Department of Energy

The Graphic Nature of Data

October 23, 2018

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These students learned ways to interpret and visualize data at Argonne over the summer.
These students learned ways to interpret and visualize data at Argonne over the summer.
Argonne National Laboratory

*Editor's note: This blog is cross-posted from Argonne National Laboratory and written by Carla Reiter.

In a room that resembles the bridge of the original starship Enterprise, 14high schoolers are immersed in graphs and numbers on their computer screens. The students are participating in the first Big Data and Visualization Camp at the U.S. Department of Energy’s (DOE) Argonne National Laboratory. It is an opportunity for them to get a head start on what promises to be one of the most important skills for the coming era: extracting meaningful, useful information from an increasingly vast sea of numerical data.

“Data is the primary output of computing, and computing is a primary driver of our nation’s ability to compete, technologically and scientifically,” said Meridith Bruozas, manager of Education Programs and Outreach at Argonne. ​“There are few opportunities for students to get exposure to data science early in their education. We see Argonne as filling that void by being the bridge between what happens in schools and the needs of our scientific workforce.”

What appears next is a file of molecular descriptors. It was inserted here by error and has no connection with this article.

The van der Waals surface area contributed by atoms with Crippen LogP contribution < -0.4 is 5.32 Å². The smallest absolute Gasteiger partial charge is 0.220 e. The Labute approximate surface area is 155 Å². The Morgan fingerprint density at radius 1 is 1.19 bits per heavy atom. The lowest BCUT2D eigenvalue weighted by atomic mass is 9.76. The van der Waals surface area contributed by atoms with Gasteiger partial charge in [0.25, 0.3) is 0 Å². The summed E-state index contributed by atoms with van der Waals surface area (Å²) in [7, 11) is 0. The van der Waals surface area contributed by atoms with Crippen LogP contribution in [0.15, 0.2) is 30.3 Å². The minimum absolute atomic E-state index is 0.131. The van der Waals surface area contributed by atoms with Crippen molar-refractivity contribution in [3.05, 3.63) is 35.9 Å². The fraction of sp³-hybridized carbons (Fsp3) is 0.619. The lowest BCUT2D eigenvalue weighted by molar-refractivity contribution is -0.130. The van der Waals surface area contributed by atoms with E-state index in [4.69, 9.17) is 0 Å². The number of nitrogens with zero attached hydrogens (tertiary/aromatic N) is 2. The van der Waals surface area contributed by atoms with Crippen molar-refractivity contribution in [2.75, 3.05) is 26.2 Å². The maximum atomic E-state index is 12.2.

Michael Papka (left) helped lead Argonne’s first Big Data and Visualization Camp over the summer.
Michael Papka (left) helped lead Argonne’s first Big Data and Visualization Camp over the summer.
Argonne National Laboratory

By some estimates, more than 90 percent of the data produced in the history of the world has been generated in the past decade. And the flow is only intensifying as scientists collect information from telescopes, microscopes and everything in between.